The apple-cake was served as a desert with coffee. Uwe had an appointment after lunch and had to rush off. But during lunch we had a really good conversation with the whole family. All the children participated in the conversation too, which impressed me very much. The way the conversation went reminded me a bit about my grandfather in Lodz. I found Uwe was as good a talker as Grandfather had been. And he would draw everyone into the conversation as well. I really enjoyed observing this family and how they related to each other. Alas, we could stay with them only for a very short time. We pointed out that we were about to explore Stralsund a little bit. They gave us good advice, where to go and what would be of interest to see.
Stralsund is situated at the Baltic Sea. Peter took some harbour pictures and some pictures of the beautifully restored buildings in the midst of town. I took some pictures too, but they got lost when my computer crashed. Nobody thought of taking any photos of this lovely family we had been visiting. This I regret very much. But my pictures got lost anyway. There are quite a few pictures that Peter took and I am going to publish them in my next blog.
I loved our stay in Mecklenburg Vorpommern. As I said, we stayed at the place of my brother Peter Uwe and his wife Astrid. We had a really good time with them as you can see from all the pictures. A lot of their surroundings and their lifestyle reminded me a bit of our life in Australia. They took us on many outings. We saw quite a few castles in the area. Castles like the ones in Meck Pom for sure you cannot find anywhere in Australia. It shows how there is a totally different historical background. To experience a bit of their history by visiting these castles was quite intriguing. A lot of the castles are lovingly restored and are great tourist attractions.
Wherever we went we were able to get good tasting meals at reasonable prices and with excellent service. Astrid proved to be a wonderful cook too whenever there was a chance to cook something at home. Remember we were on the go a lot. When we had been eating out during the day, Peter Uwe and Astrid served for supper usually some lovely rye bread and a choice of wurst and chesses. Astrid often prepared a salad to go with it.
We had the unit on the second floor right next to our hosts’ unit. For breakfast early in the morning we would go over to their dining room. They usually had breakfast already waiting for us. Peter Uwe always helped his wife with the preparation of breakfast. We had our own well supplied kitchen in our unit. However we never had to use it for cooking. But it was good that we were able to make us coffee or tea.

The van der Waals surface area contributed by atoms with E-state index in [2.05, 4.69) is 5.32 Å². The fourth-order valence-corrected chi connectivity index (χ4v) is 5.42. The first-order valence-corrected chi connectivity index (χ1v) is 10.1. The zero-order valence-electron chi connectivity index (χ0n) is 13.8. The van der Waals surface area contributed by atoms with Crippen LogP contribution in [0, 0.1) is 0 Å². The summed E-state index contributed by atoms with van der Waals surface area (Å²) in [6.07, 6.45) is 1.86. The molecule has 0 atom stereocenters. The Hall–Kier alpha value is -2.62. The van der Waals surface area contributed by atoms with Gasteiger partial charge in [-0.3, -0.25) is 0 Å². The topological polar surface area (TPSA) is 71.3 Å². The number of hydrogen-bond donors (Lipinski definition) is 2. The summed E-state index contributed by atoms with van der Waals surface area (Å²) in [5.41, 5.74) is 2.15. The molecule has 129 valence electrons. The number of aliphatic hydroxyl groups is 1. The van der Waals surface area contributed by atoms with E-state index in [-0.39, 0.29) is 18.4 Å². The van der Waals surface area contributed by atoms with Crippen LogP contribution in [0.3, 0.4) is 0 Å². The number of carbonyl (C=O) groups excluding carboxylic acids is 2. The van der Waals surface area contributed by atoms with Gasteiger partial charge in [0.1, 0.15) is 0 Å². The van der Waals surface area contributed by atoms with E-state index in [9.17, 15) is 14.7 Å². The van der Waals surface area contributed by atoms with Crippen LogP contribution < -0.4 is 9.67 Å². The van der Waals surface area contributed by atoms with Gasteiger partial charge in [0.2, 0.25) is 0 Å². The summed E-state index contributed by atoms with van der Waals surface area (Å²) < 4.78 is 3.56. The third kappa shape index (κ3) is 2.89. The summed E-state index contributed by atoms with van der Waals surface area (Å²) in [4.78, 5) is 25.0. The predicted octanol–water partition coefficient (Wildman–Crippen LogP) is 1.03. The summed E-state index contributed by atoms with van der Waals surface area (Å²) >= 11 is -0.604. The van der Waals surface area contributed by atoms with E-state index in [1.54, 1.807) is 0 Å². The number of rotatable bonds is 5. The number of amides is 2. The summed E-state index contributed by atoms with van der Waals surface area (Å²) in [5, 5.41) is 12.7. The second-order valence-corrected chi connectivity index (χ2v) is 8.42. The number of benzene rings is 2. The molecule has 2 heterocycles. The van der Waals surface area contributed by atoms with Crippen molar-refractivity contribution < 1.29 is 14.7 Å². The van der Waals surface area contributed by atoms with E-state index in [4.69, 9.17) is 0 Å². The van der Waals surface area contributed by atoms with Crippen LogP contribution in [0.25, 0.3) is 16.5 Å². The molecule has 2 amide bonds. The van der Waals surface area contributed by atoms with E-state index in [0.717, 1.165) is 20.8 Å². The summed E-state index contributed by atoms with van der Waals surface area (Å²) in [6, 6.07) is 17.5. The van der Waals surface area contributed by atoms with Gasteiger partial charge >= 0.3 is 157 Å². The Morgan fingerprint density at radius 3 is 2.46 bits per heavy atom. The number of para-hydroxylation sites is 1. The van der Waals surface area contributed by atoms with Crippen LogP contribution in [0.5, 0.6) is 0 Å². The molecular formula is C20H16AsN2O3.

In the evening we usually stayed with Peter Uwe and Astrid in their unit, just talking about a lot of things, looking at photos or watching a movie. We didn’t spend all that much time in our own unit. But when I felt a bit tired after a long outing during the day I could lie down and rest for a while in this very quiet beautiful bedroom of ours. By the way, the bedroom had a huge wardrobe and ample drawers to put things away. There were more bedrooms above our unit. But of course, we did not need to use them at all. The place was large enough for four to six people, so my brother told us. When Corinna, Peter Uwe’s daughter, visits with her whole family, there’s always enough room. In summer extra guests can be accommodated in a little hut further away from the main-house.
Where the little hut is there’s also a laundry. Under its roof there’s space to dry the washing in the open. On average plenty of sunshine reaches this hut. This is why solar panels were placed on the hut’s roof rather then on the roof of the main-house which doesn’t seem to get quite as much sun. Peter Uwe explained to us that these solar panels save on electricity costs for all three building. Yes, there is a third building, which used to be a barn and which is a huge comfortable dwelling for one family now.
Peter’s Family during the Year after I first met Peter
When I visited Peter’s family they were always very welcoming. They lived in a small apartment on the fifth floor. There was no lift!
Peter’s mother had only one room to herself. The second room in the apartment was occupied by Peter’s older sister, brother-in-law, as well as their baby daughter. In the third room lived Peter’s Great-Aunt .
Peter slept sometimes on the sofa in his mother’s room. Every room in the apartment was used as a bedroom! However during the day, these rooms were made into cosy living-rooms. I do not know, how people managed this kind of comfort under such crowded conditions. Sundays I was often invited for a tasty hot meal at lunchtime. We were usually six people around the table in Mama’s room. Sunday afternoons there was coffee and cake for the family, often including another sister of Peter as well as her husband and baby son. I felt very much at home with Peter’s family. Another family-member was a little dog called Tussy: Every day, after its morning walk, this dog enjoyed a cup of cocoa and a dog biscuit. A very special treat indeed.
Peter’s mother had a small balcony attached to her room. The following picture of Peter and me was taken on this balcony.